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Severe weather sweeps east, knocking out power to more than 1 million and canceling flights

Storms threaten nearly one-third of U.S.
Severe storms threaten nearly one-third of U.S. 04:24

Tornado watches and warnings were posted along the East Coast on Monday as meteorologists warned millions of people to brace for severe thunderstorms, damaging winds and large hail. 

The National Weather Service forecast "very active" weather on the East Coast from late afternoon into the evening, with severe weather, heavy rains and flash flooding possible from the Southeast to the Mid-Atlantic and up into parts of the Northeast. 

Dark storm clouds over Washington, D.C.
Storm clouds the Washington Monument in Washington, D.C., on Monday, Aug. 7, 2023. Jacquelyn Martin / AP

Strong winds downed trees in Maryland, where more than 96,000 customers lost power across the state, CBS Baltimore reported. By Monday night, more than 1.1 million people across multiple states in the storm's path had lost power, according to The Associated Press.

The greatest threat was expected across the southern and central Appalachians to the Mid-Atlantic region, according to the weather service. The storms knocked down trees and caused other damage in Tennessee earlier, and there were reports of golf-ball-sized hail in West Virginia.

About 30 miles north of Baltimore in Westminster, Maryland, 33 adults and 14 children were trapped in their cars for several hours after strong winds knocked down utility poles along Route 140, CBS Baltimore reported. They were all safely evacuated by 11:30 p.m., police said.

Parts of Maryland were also dealing with severe flooding. More than a dozen motorists had to be rescued after getting stranded by flood water in Cambridge, Maryland, police said in a statement.

"Some perspective: This is the first moderate risk for severe weather in at least 10 years for much of our forecast area," the NWS service out of the Baltimore-Washington area said on social media.

The National Weather Service forecast for the East Coast shows extreme weather. National Weather Service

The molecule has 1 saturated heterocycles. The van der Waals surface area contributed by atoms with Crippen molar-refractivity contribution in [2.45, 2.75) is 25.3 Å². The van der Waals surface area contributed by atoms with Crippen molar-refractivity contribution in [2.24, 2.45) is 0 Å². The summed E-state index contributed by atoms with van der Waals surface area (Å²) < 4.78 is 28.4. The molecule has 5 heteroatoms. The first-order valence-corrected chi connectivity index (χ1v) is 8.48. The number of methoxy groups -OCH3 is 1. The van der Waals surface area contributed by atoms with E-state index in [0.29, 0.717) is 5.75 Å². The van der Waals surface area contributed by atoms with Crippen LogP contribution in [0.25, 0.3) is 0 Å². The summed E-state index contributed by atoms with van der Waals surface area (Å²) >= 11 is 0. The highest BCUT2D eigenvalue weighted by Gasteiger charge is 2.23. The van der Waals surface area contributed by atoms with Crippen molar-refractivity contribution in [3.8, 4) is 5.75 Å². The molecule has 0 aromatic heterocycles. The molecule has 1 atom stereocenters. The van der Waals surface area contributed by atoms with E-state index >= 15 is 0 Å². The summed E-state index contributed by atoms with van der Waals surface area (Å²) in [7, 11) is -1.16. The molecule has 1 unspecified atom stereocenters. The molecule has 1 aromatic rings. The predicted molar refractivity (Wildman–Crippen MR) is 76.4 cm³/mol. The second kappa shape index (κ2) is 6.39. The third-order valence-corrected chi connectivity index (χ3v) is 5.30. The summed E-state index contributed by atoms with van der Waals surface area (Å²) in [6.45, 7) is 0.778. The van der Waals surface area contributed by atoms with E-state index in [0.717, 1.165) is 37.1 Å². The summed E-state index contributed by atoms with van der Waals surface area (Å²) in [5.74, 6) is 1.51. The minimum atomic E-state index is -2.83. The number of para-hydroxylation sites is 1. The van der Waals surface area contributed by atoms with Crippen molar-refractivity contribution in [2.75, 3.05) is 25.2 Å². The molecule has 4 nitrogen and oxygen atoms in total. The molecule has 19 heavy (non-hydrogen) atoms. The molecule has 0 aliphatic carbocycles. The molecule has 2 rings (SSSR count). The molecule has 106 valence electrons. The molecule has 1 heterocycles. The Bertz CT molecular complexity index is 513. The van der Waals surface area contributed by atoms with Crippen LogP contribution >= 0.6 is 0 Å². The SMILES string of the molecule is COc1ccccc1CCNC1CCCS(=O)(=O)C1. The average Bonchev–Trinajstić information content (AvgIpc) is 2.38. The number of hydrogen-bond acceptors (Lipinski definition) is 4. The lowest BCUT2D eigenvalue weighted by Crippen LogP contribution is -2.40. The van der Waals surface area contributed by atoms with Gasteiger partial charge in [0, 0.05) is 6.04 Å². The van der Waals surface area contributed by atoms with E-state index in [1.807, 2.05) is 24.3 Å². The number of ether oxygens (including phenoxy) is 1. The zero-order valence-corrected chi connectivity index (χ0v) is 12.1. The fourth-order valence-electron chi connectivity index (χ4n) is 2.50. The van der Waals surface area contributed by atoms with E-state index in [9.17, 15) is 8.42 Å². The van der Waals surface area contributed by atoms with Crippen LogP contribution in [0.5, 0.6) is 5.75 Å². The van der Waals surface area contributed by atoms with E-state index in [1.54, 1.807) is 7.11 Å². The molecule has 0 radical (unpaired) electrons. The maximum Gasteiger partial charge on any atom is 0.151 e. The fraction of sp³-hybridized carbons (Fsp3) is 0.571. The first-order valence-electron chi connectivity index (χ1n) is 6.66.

Federal employees in Washington, D.C., were told to go home early because of the extreme weather forecast, with federal offices set to close at 3 p.m., according to the U.S. Office of Personnel Management. 

At least two deaths were blamed on the severe weather. In Florence, Alabama, a 28-year-old man died after being struck by lightning in the parking lot of an industrial park, police said. In Anderson, South Carolina, a minor was killed by a fallen tree, Anderson City Fire Department Chief Charles King told CBS News.

Heavy rains and flash floods are a concern for eastern New York into New England Monday evening into Tuesday. Ping-pong ball-sized hail was possible in some areas. 

With the threat of severe weather ongoing, there have been thousands of flight delays and cancelations, according to the flight-tracking website FlightAware

The Federal Aviation Administration said it was re-routing flights around the storms as much as possible in the afternoon, but then issued ground stops for a number of major airports stretching from Atlanta and Charlotte up through Washington, D.C., Baltimore, Philadelphia and the New York City area. The ground stop in Philadelphia was lifted around 10 p.m. ET.

More than 400 flights at Atlanta's Hartsfield-Jackson International Airport alone were canceled Monday, according to FlightAware.

Parts of the region have already dealt with extreme rain and flooding in recent weeks. Several people died in Pennsylvania during flash flooding last month. There was also deadly flooding in New York.

On Monday, New York City Emergency Management activated the city's Flash Flood Plan in anticipation of the weather system.

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